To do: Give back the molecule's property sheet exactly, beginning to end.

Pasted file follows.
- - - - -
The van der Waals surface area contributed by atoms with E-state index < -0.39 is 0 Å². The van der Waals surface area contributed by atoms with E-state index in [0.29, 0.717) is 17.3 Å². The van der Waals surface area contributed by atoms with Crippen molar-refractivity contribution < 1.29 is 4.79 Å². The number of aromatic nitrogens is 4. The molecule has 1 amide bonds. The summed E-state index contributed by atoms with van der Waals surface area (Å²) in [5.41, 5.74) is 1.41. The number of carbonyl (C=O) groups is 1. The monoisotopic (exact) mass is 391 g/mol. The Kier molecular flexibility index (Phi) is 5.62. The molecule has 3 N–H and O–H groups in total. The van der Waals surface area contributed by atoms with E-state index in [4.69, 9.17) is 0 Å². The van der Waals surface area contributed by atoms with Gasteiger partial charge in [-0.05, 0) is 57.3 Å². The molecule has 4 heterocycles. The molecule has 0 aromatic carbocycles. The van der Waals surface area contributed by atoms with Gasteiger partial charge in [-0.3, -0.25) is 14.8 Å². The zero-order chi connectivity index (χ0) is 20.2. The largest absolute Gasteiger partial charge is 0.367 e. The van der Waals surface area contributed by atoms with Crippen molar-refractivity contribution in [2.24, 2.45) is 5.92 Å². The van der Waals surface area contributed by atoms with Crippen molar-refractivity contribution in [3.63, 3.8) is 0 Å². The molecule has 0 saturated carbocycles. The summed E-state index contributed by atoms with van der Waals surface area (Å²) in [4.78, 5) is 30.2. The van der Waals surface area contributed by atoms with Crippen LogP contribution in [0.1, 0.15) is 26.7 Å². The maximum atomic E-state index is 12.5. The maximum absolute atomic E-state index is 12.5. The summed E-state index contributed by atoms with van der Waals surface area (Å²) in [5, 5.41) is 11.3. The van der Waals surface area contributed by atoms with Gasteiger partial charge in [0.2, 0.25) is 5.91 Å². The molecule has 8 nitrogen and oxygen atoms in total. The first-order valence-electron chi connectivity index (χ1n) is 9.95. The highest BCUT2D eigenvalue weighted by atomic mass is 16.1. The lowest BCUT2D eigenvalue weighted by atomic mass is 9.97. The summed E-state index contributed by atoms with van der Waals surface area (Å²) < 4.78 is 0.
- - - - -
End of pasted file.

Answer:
The van der Waals surface area contributed by atoms with E-state index < -0.39 is 0 Å². The van der Waals surface area contributed by atoms with E-state index in [0.29, 0.717) is 17.3 Å². The van der Waals surface area contributed by atoms with Crippen molar-refractivity contribution < 1.29 is 4.79 Å². The number of aromatic nitrogens is 4. The molecule has 1 amide bonds. The summed E-state index contributed by atoms with van der Waals surface area (Å²) in [5.41, 5.74) is 1.41. The number of carbonyl (C=O) groups is 1. The monoisotopic (exact) mass is 391 g/mol. The Kier molecular flexibility index (Phi) is 5.62. The molecule has 3 N–H and O–H groups in total. The van der Waals surface area contributed by atoms with E-state index in [4.69, 9.17) is 0 Å². The van der Waals surface area contributed by atoms with Gasteiger partial charge in [-0.05, 0) is 57.3 Å². The molecule has 4 heterocycles. The molecule has 0 aromatic carbocycles. The van der Waals surface area contributed by atoms with Gasteiger partial charge in [-0.3, -0.25) is 14.8 Å². The zero-order chi connectivity index (χ0) is 20.2. The largest absolute Gasteiger partial charge is 0.367 e. The van der Waals surface area contributed by atoms with Crippen molar-refractivity contribution in [2.24, 2.45) is 5.92 Å². The van der Waals surface area contributed by atoms with Crippen molar-refractivity contribution in [3.63, 3.8) is 0 Å². The molecule has 0 saturated carbocycles. The summed E-state index contributed by atoms with van der Waals surface area (Å²) in [4.78, 5) is 30.2. The van der Waals surface area contributed by atoms with Crippen LogP contribution in [0.1, 0.15) is 26.7 Å². The maximum atomic E-state index is 12.5. The maximum absolute atomic E-state index is 12.5. The summed E-state index contributed by atoms with van der Waals surface area (Å²) in [5, 5.41) is 11.3. The van der Waals surface area contributed by atoms with Gasteiger partial charge in [0.2, 0.25) is 5.91 Å². The molecule has 8 nitrogen and oxygen atoms in total. The first-order valence-electron chi connectivity index (χ1n) is 9.95. The highest BCUT2D eigenvalue weighted by atomic mass is 16.1. The lowest BCUT2D eigenvalue weighted by atomic mass is 9.97. The summed E-state index contributed by atoms with van der Waals surface area (Å²) < 4.78 is 0.